Yamaha Tracer 700 (2017) | New boots for spring


Mileage: 10,060 | Economy: 53.5mpg | Power: 74bhp | Torque: 50.15 ft-lbs @6500 | Weight: 213kg | Price: £7,699


It’s 6:35am and blimey, spring has sprung! After a winter of slush and salt this morning looks promisingly good. The sky is relatively clear and there are even patches of yellow daffodils in the front garden that are beginning to open - ‘Today is a good day’ I think as I wheel the Tracer out of hibernation. With the engine warmed up I head off to give my trusty steed a treat. It’s booked in a BSD in Peterborough to have some new boots fitted, and wow does it really need some new boots!


Yamaha Tracer 700 review


Having lived life mostly in the outside lane for 6500 miles, the original Michelin Road 4s have squared off and we have opted for a set of Metzeler Roadtecs for the Tracer. I'm hoping the wet and dry performance and ability to soak up the motorway miles will be up to scratch. If I’m honest this should have been done a couple of hundred miles ago – thing is when a couple of hundred miles is two commutes to work and back it doesn’t feel so overdue. A square tyre is a horrible sensation to ride on and causes a notchy feeling as you tip the bike into a corner. There is also a sensation of the bike sliding as you move from the fat (and now flat) centre section of the tyre and onto the shoulder. Not only does a square tyre make the bike harder to lean over, it also reduces the size of the contact patch. Combine that with a wet roundabout and liberal sprinkling of salty diesel and you have wandering back end, and mild heart palpitations from me!


Yamaha Tracer 700 review


Rolling up the drive at BSD I’m met with the chatter of dry clutches and the rumble of 2000+cc’s ticking over outside the workshop. A Ducati 999s road bike and 1198s trackday weapon sit outside reminding the neighbours who’s boss. Next to the bellow of open Termignonis you can’t even hear the Tracer running, the standard exhaust on this is extremely quiet, to the point that some people I have met don’t believe it’s a 700cc bike.


Yamaha Tracer 700 review


Wheeling the bike into the workshop the boys from BSD set to work lifting the bike front and rear and dropping the wheels out. While they are off breaking beads and other manly sounding tasks, I take the opportunity to have a poke round the Tracer’s underbelly to see how its fared against a winter of salt, snow and rubbish weather. I’m happy to see that the story is pretty good. Other than some fuzzy bolt heads here and there and a mucky looking catalytic converter it’s in good shape. Remember, this is a bike that, even with a load of Yamaha accessories fitted, still costs just a shade over £8k on the road.. You’d think at that price the first thing to age would be fixtures and fittings but hats off to Yamaha; the Tracer is a bike that you can ride all year round in confidence.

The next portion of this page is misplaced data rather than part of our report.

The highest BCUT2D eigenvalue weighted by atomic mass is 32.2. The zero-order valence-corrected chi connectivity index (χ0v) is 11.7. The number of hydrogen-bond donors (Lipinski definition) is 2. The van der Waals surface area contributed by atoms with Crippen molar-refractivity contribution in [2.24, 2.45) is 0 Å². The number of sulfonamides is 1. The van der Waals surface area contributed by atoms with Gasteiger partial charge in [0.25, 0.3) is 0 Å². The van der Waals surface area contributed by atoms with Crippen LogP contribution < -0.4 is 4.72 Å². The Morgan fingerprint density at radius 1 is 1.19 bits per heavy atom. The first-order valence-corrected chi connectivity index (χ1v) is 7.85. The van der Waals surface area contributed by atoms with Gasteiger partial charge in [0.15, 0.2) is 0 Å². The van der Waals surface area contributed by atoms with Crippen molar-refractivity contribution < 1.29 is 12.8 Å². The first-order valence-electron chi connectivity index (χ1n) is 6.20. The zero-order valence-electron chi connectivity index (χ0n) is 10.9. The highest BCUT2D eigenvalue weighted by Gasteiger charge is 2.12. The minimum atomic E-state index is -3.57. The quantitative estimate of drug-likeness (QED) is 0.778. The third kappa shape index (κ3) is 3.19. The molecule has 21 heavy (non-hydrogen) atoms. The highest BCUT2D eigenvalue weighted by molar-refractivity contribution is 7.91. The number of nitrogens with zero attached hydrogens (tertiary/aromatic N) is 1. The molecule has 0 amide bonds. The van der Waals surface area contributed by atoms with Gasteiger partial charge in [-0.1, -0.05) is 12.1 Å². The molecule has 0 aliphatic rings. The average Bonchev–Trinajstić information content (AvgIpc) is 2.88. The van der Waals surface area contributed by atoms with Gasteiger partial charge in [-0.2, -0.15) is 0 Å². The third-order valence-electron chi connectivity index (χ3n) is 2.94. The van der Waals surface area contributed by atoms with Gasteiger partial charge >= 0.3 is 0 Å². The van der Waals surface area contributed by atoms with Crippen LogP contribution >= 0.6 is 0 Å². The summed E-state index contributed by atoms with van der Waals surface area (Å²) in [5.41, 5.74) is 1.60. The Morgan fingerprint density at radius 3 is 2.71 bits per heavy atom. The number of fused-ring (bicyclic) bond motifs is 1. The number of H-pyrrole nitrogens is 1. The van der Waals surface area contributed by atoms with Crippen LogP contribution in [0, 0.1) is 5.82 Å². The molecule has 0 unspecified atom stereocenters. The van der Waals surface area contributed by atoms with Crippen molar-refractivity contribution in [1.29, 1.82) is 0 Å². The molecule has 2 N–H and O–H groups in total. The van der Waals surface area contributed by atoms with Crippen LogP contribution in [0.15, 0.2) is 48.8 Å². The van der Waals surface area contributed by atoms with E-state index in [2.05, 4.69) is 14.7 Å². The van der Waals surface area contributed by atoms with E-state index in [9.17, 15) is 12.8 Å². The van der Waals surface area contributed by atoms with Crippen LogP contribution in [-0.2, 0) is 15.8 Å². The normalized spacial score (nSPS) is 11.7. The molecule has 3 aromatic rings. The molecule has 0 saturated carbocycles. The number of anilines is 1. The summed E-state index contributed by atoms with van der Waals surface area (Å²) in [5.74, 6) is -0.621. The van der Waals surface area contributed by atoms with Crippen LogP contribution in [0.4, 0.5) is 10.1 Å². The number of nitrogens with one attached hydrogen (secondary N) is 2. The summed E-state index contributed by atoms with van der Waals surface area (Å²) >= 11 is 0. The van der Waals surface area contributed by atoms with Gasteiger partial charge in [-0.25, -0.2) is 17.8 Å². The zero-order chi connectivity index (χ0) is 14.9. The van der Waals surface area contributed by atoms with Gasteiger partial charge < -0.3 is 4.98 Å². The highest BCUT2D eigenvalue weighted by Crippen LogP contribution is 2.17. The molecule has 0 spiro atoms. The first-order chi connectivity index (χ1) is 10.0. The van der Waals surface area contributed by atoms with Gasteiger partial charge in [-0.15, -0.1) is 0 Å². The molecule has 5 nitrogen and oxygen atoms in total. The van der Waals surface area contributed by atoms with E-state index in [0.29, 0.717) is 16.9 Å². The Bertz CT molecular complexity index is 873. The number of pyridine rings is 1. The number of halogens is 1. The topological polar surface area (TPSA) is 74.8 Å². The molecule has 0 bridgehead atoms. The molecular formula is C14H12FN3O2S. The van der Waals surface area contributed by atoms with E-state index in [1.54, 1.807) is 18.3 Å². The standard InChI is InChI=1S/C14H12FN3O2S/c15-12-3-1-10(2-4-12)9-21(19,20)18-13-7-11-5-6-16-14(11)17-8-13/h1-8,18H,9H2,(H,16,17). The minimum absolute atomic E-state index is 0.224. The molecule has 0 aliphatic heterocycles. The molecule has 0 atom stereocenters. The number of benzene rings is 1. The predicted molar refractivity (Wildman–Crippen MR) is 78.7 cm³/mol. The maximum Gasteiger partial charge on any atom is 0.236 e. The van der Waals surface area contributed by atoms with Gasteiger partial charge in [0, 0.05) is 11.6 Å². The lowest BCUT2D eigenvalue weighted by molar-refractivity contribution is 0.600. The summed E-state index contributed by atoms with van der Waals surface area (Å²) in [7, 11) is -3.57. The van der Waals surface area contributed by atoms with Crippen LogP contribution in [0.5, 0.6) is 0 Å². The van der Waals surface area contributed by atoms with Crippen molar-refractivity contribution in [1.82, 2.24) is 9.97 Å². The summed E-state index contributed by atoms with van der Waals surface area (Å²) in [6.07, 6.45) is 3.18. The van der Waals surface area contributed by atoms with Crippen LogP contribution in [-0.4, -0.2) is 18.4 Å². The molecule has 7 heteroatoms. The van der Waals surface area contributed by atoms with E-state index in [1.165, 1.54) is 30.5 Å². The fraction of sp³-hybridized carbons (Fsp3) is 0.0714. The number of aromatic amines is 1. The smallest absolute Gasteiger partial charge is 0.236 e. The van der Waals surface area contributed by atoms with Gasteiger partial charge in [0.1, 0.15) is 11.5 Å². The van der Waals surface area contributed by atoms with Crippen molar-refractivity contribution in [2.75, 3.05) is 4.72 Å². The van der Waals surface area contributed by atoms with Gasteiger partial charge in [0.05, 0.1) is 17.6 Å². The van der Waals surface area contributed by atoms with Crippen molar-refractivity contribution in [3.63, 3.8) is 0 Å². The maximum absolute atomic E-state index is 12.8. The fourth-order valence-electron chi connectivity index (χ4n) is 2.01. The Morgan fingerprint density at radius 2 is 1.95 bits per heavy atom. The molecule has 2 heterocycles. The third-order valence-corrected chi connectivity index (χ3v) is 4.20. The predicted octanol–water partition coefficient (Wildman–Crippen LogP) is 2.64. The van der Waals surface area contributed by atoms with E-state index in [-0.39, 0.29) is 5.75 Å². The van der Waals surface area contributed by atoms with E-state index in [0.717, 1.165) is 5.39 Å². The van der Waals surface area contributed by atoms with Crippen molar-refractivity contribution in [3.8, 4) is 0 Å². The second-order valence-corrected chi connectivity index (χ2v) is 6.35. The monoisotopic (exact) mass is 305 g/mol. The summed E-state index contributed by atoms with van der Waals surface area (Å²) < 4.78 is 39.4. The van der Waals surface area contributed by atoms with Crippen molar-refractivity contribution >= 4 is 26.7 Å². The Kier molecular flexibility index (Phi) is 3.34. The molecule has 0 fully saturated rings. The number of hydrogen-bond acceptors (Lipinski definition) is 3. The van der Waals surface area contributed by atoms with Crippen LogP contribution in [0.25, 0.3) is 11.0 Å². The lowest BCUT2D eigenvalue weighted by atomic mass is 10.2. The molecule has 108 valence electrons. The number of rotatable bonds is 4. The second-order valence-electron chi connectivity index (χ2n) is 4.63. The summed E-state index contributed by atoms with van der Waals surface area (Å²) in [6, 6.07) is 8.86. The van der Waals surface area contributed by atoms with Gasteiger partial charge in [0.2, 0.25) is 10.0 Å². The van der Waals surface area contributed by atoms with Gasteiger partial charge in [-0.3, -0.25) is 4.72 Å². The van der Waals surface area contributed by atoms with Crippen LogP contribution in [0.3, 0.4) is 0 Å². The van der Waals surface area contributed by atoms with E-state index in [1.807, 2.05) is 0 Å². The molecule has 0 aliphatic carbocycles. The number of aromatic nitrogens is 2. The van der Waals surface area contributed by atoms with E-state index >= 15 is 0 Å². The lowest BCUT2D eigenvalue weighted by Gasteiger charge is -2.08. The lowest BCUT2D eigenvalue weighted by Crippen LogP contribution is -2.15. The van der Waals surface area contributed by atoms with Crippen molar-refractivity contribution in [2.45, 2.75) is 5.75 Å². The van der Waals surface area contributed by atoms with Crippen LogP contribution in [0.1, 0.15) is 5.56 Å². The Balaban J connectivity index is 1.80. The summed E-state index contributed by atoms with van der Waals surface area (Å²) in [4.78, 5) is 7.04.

Yamaha Tracer 700 review


For reference I clean the bike about once every two weeks to remove the grime and salt, then give it a spray with rust protectant but that’s about it. The only other parts of the bike that have suffered are the pipes that run into and out of the water pump. They sit just off the right hand side of the engine and are painted gloss black. They are now stripped of the top layer of paint and looking slightly tired. I’ve searched for a company that sell an aftermarket cover for them but can’t find one, which is a shame. It would be a simple enough job to drain the coolant and remove them and a coat of stone-chip paint would have them looking as good as new.


Yamaha Tracer 700 review


Heading back to the office I take the long route ducking up the A15, through Stamford and back along the A47. I wanted to start working the slippery release agent off the tyres. We’ve all seen the video of the ‘heros’ on superbikes pulling out of bike shops on new tyres, only to fling it up the road at the first sign of throttle – let’s try and avoid that shall we!? I take my time, building up my speed and lean angle slowly, the further I go the better the bike gets. By the time I’m finished the Tracer now feels planted and secure, stable under braking and as fast from ear to ear as I’d want a 200kg bike to be.


Yamaha Tracer 700 review


So there we have it, 7000-miles, a trackday at Cadwell, countless close calls with dozy car drivers and winter of dicing with black ice. The Tracer has left its mark on me, it’s been my office and my method of unwinding. I’ve toured on it, scratched on it, done business trips on it. It’s never let me down and has always had more performance, grip, stability and speed than I have talent and bravery. I don’t see the Tracer as a bike any more, it’s more like a mate and a damn good one at that.


Yamaha Tracer 700 review


Yamaha Tracer 700 Specification 



Liquid-cooled, DOHC, 4-stroke, 4-valves, 2-cylinder



Max. Power

73.8 bhp / 55 kW @ 9000 rpm

Max. Torque

50.15 ft-lbs / 68 Nm @ 6500 rpm




Front Telescopic forks

Rear Swingarm, (link suspension)


Front Hydraulic dual disc, Ø 282 mm

Rear Hydraulic single disc, Ø 245 mm



Front 120/70 R17 M/C 58W

Rear 180/55 R17 M/C 73W




Length 2138mm

Width 806mm

Height 1270mm

Seat height




Fuel capacity

17 litres

MPG (claimed)


Weight (wet)



Radical Red, Tech Black, Yamaha Blue





For more information on the Tracer 700 head to: www.yamaha-motor.eu/uk


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